AFP Reporters Forced To Fact-Check Wikipedia, Facebook
from the isn't-that-part-of-the-job? dept
Perhaps taking a page from certain universities, the London bureau chief of the Agence France Presse (AFP), Pierre Lesourd, stated that the news agency’s reporters are not allowed to use Facebook and Wikipedia as sources. However, Lesourd at least clarified the policy — saying that reporters can cite any online resources as long as they also refer to other reliable, independent sources to verify the facts. Lesourd announced the AFP’s position after the issue came up due to several news agencies being fooled by a fake profile of Bilawal Bhutto Zardari on Facebook.
Fortunately, the AFP realizes that fact-checking is an important part of its journalistic mission, but it seems a bit disappointing that this basic principle of responsible news reporting needs to be re-affirmed for “new media” sources. Then again, there will always be mistakes in any kind of research, so the real lesson here may be that there is an equally important basic principle of reading the news: “Don’t believe everything you read.”
Filed Under: fact, journalism, wikipedia
Companies: afp, facebook
Comments on “AFP Reporters Forced To Fact-Check Wikipedia, Facebook”
Someone actually used Facebook as a source in a paper? That tells me something about some current journalists (and not good things). I think even elementary schoolers wouldn’t cite Facebook in a report.
Bias is everywhere - but it helps to see through
The funny thing about establisted media is that they can be biased. If you only watch TV you will hardly have heard of
— —-. Yet more then over 200,000 people put up money to support him. I think that is might be why looking at a Wiki, Facebook and other sources is useful.
We accept that ads have a bias to sell the product. So we check for crazy claims. Yet some are true. e.g the crazy claim that the modern cell phone (e.g. Nokia N95 ) has more computing power than a university computer facility of 30 years ago. This is amazing but true. It shows the rate of technological improvements in computing.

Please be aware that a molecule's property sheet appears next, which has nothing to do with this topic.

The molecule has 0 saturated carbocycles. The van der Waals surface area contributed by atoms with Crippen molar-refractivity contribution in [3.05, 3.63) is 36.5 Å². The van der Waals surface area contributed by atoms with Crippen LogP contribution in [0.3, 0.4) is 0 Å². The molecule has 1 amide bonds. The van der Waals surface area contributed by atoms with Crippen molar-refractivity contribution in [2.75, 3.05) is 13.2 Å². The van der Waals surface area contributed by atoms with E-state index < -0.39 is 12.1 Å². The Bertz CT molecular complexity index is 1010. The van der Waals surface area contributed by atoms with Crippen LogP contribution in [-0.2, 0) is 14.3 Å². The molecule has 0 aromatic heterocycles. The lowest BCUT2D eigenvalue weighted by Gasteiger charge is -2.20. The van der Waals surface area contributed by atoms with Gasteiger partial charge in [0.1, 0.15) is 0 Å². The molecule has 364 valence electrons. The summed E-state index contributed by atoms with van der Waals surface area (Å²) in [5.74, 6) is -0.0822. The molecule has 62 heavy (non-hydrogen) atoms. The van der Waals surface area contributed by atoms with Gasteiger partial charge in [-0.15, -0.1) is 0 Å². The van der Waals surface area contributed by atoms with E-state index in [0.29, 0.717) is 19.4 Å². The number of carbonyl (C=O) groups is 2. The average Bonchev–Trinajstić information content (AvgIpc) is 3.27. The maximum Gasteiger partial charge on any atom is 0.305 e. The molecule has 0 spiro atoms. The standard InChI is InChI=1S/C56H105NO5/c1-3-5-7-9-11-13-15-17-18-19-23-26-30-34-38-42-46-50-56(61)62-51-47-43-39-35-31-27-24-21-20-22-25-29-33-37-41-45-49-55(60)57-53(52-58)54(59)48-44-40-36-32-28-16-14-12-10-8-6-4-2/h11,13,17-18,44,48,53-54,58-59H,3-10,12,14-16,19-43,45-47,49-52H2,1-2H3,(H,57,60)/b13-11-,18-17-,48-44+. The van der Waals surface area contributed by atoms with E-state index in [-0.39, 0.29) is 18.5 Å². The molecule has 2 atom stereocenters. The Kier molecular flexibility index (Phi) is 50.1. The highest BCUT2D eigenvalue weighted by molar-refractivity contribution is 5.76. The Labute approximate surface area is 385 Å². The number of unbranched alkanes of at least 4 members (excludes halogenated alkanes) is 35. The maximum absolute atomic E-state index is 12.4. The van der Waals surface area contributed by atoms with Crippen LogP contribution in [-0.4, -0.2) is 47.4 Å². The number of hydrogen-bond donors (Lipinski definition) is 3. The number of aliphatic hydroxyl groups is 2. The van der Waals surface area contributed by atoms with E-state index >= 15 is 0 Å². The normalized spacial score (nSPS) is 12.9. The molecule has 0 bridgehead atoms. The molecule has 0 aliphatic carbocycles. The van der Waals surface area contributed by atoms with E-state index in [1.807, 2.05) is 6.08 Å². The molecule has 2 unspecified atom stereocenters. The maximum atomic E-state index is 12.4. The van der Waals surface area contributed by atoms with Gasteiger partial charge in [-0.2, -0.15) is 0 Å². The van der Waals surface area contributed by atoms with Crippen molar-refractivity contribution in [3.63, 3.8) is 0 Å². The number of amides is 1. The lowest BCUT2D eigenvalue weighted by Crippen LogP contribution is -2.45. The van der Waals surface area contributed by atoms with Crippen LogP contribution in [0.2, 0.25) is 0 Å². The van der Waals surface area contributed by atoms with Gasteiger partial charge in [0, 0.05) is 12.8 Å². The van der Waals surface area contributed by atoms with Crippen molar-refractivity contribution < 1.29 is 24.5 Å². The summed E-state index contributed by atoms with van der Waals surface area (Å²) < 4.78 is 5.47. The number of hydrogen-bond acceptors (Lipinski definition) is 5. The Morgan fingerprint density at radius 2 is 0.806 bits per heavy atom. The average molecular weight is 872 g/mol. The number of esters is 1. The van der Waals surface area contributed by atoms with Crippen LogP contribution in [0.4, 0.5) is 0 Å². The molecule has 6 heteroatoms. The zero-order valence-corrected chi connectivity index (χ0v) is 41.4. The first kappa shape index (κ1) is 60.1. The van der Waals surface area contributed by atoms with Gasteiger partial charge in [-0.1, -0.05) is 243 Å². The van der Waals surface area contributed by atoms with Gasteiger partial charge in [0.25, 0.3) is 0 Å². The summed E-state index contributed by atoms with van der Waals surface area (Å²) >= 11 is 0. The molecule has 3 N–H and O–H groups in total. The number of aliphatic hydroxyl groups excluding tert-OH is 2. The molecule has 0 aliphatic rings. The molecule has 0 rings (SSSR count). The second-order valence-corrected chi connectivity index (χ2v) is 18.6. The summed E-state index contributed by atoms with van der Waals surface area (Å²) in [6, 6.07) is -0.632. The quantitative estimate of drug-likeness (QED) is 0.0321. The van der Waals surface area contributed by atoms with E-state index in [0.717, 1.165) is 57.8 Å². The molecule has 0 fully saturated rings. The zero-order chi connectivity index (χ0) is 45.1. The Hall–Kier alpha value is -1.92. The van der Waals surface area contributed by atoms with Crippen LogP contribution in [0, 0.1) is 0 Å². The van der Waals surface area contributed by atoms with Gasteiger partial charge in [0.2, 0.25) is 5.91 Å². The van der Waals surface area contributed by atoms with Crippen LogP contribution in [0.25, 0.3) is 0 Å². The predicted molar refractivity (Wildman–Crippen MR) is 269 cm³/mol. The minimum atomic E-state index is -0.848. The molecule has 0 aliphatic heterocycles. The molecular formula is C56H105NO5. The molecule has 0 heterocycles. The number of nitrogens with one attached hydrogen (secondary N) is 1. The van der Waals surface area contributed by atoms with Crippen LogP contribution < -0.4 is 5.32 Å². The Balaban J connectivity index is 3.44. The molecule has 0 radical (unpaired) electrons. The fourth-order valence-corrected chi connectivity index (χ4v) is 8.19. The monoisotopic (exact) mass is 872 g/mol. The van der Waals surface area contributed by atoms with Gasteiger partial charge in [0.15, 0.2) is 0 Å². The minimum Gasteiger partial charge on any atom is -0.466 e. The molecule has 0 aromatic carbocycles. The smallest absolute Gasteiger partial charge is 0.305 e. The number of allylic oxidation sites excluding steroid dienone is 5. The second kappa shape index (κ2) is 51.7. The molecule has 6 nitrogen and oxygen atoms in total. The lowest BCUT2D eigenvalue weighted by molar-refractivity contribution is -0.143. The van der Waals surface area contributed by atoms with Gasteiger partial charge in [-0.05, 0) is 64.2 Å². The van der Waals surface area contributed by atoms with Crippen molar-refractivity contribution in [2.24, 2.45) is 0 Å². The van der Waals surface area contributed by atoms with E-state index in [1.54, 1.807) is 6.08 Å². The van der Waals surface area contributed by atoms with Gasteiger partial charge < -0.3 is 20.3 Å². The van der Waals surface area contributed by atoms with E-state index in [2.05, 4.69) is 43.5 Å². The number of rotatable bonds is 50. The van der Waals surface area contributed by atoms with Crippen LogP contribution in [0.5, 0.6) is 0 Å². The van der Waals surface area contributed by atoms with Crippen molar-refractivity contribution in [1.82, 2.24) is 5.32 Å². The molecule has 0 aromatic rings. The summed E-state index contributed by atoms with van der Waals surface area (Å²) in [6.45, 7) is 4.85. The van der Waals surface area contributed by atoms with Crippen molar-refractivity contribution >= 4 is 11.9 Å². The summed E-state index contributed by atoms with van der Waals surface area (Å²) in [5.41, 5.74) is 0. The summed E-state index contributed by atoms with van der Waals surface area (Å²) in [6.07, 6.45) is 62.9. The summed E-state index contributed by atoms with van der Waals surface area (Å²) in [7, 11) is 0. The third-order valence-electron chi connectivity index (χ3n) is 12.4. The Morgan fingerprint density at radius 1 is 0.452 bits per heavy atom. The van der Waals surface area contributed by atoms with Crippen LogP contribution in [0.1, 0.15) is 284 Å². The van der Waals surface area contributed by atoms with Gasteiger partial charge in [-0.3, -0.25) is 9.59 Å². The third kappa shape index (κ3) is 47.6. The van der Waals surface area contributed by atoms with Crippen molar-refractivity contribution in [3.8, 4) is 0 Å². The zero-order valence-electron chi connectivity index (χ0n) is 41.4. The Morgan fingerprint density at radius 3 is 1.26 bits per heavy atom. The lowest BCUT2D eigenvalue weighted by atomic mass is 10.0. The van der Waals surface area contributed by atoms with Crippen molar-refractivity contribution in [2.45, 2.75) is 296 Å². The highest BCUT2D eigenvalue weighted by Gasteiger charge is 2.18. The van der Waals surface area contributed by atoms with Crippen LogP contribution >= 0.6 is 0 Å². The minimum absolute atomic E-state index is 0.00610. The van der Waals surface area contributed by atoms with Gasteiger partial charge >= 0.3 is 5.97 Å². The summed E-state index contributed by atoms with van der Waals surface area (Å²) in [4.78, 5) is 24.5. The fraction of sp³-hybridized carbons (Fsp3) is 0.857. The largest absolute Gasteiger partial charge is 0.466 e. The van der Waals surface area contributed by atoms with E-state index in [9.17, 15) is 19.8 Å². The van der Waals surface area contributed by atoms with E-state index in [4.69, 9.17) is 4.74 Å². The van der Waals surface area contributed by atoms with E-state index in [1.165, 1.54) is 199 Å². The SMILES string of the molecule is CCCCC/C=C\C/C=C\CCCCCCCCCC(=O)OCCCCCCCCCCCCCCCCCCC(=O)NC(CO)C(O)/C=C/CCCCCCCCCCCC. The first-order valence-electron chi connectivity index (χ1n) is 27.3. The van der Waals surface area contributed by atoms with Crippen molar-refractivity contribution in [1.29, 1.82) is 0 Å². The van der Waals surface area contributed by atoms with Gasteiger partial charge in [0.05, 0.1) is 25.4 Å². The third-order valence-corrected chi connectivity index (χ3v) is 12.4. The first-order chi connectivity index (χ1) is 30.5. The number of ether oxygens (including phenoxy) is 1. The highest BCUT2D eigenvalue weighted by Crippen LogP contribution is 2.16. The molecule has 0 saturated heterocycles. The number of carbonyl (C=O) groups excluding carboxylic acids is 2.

So learning to check if the information is true is a important skill for everyone. It is like ‘debugging’, which is a skill required not only by programmers and engineers, but by everyone nowadays It is a skill we all need as we use systems made of computers, which are hidden in phones, cars and sound systems and their interactions.
Sometimes it is wise to ask:-
Why are they telling me this?
Who is trying to sell me something?
Are they trying to mislead me?
You can explore and find out the facts.
Not to mention...
The Ronnie Hazlehurst/S Club 7 incident may have something to do with this, too. (Although AFP itself was not involved in that one itself, AFAIK.)
I think it’s important that journalists cite only edited, vetted information when reporting a story. Whether the info comes from hardcopy or an online source really doesn’t matter.
I work as a journalist, and as an aside, I have to say I enjoy the debates on Techdirt about DRM, copy protection and the different ideas about ‘free’ content.
I especially enjoy posts about paid (read: value-added) reporting versus free, ad-supported journalism.
With Wikipedia it’s difficult to verify whether an article was written by a Harvard professor or the junkie next door. Just my opinion.
Not if you know how to read…there’s little citation marks after each claim with a footnote at the bottom of the page. You can easily check on an alleged fact and see if it is junk or real and edit as necessary.
I check Wikipedia for facts on Ron Paul.
Unfortunately it had too many syllables, and “Google Ron Paul” was chosen for the song title.
So who did this “Ron Paul” guy knock over with a shovel to have the largest one-day fundraiser in U.S. political history, raising over $6 million? Must have been elvis. Someone please go fix that wikipedia page.
Although appalling, this is hardly surprising. The media has been biased for so long, I don’t think most of them would know a fact if it hit them in the face. Granted, there are some honest and legitimate reporters out there, but they are becoming fewer and fewer all the time.
Absence of Malice
“Fortunately, the AFP realizes that fact-checking is an important part of its journalistic mission”
Its a shame other journalists do not share this point of view.
Yes … Fox, I’m looking at you.
Re: Absence of Malice
Yep, because we all know the only reliable source for news that isnt created out of thin air is the NY Times. Maybe Dan Rather can get a job there as fact checker when he isnt helping NBC news blow up pickup trucks?